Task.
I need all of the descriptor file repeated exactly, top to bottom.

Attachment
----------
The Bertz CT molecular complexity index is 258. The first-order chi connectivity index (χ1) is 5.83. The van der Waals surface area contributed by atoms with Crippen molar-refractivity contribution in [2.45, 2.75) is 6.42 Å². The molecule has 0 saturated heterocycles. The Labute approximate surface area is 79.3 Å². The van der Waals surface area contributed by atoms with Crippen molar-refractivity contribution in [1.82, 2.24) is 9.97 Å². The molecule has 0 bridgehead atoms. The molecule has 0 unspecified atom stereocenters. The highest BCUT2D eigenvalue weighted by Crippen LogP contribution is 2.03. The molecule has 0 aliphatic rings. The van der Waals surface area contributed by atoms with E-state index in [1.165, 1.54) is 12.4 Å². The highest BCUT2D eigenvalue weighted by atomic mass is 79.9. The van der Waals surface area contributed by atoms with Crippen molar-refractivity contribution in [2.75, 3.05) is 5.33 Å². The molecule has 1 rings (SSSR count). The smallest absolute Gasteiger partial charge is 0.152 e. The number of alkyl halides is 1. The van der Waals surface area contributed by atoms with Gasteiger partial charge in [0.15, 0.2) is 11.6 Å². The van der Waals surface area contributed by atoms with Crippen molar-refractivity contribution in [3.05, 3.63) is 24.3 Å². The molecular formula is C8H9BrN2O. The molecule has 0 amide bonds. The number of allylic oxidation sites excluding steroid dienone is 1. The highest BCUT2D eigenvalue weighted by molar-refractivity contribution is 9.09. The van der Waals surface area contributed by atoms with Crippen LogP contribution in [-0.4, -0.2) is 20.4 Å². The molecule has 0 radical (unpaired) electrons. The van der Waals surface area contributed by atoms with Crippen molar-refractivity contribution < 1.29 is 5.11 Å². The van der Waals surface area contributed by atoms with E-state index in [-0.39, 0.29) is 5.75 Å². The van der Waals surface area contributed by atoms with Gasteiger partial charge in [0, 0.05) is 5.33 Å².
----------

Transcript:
The Bertz CT molecular complexity index is 258. The first-order chi connectivity index (χ1) is 5.83. The van der Waals surface area contributed by atoms with Crippen molar-refractivity contribution in [2.45, 2.75) is 6.42 Å². The molecule has 0 saturated heterocycles. The Labute approximate surface area is 79.3 Å². The van der Waals surface area contributed by atoms with Crippen molar-refractivity contribution in [1.82, 2.24) is 9.97 Å². The molecule has 0 bridgehead atoms. The molecule has 0 unspecified atom stereocenters. The highest BCUT2D eigenvalue weighted by Crippen LogP contribution is 2.03. The molecule has 0 aliphatic rings. The van der Waals surface area contributed by atoms with E-state index in [1.165, 1.54) is 12.4 Å². The highest BCUT2D eigenvalue weighted by atomic mass is 79.9. The van der Waals surface area contributed by atoms with Crippen molar-refractivity contribution in [2.75, 3.05) is 5.33 Å². The molecule has 1 rings (SSSR count). The smallest absolute Gasteiger partial charge is 0.152 e. The number of alkyl halides is 1. The van der Waals surface area contributed by atoms with Gasteiger partial charge in [0.15, 0.2) is 11.6 Å². The van der Waals surface area contributed by atoms with Crippen molar-refractivity contribution in [3.05, 3.63) is 24.3 Å². The molecular formula is C8H9BrN2O. The molecule has 0 amide bonds. The number of allylic oxidation sites excluding steroid dienone is 1. The highest BCUT2D eigenvalue weighted by molar-refractivity contribution is 9.09. The van der Waals surface area contributed by atoms with Crippen LogP contribution in [-0.4, -0.2) is 20.4 Å². The molecule has 0 radical (unpaired) electrons. The van der Waals surface area contributed by atoms with Crippen molar-refractivity contribution < 1.29 is 5.11 Å². The van der Waals surface area contributed by atoms with E-state index in [-0.39, 0.29) is 5.75 Å². The van der Waals surface area contributed by atoms with Gasteiger partial charge in [0, 0.05) is 5.33 Å².